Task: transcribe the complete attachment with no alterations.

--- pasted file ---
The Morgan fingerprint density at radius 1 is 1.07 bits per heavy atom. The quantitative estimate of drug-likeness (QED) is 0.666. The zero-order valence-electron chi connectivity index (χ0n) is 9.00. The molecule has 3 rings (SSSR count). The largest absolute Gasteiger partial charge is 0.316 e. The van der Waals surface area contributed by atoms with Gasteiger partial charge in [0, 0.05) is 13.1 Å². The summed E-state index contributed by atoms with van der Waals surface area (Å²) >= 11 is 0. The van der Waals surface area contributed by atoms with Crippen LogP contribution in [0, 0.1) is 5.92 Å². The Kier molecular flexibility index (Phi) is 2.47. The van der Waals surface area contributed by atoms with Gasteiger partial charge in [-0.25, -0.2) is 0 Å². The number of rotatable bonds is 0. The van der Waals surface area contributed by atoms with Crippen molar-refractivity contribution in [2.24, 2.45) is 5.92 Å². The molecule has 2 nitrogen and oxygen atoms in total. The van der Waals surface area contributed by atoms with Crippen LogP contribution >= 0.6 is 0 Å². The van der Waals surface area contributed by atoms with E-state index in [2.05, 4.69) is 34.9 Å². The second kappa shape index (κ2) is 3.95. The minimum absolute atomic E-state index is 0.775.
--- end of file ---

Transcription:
The Morgan fingerprint density at radius 1 is 1.07 bits per heavy atom. The quantitative estimate of drug-likeness (QED) is 0.666. The zero-order valence-electron chi connectivity index (χ0n) is 9.00. The molecule has 3 rings (SSSR count). The largest absolute Gasteiger partial charge is 0.316 e. The van der Waals surface area contributed by atoms with Gasteiger partial charge in [0, 0.05) is 13.1 Å². The summed E-state index contributed by atoms with van der Waals surface area (Å²) >= 11 is 0. The van der Waals surface area contributed by atoms with Crippen LogP contribution in [0, 0.1) is 5.92 Å². The Kier molecular flexibility index (Phi) is 2.47. The van der Waals surface area contributed by atoms with Gasteiger partial charge in [-0.25, -0.2) is 0 Å². The number of rotatable bonds is 0. The van der Waals surface area contributed by atoms with Crippen molar-refractivity contribution in [2.24, 2.45) is 5.92 Å². The molecule has 2 nitrogen and oxygen atoms in total. The van der Waals surface area contributed by atoms with Crippen LogP contribution >= 0.6 is 0 Å². The van der Waals surface area contributed by atoms with E-state index in [2.05, 4.69) is 34.9 Å². The second kappa shape index (κ2) is 3.95. The minimum absolute atomic E-state index is 0.775.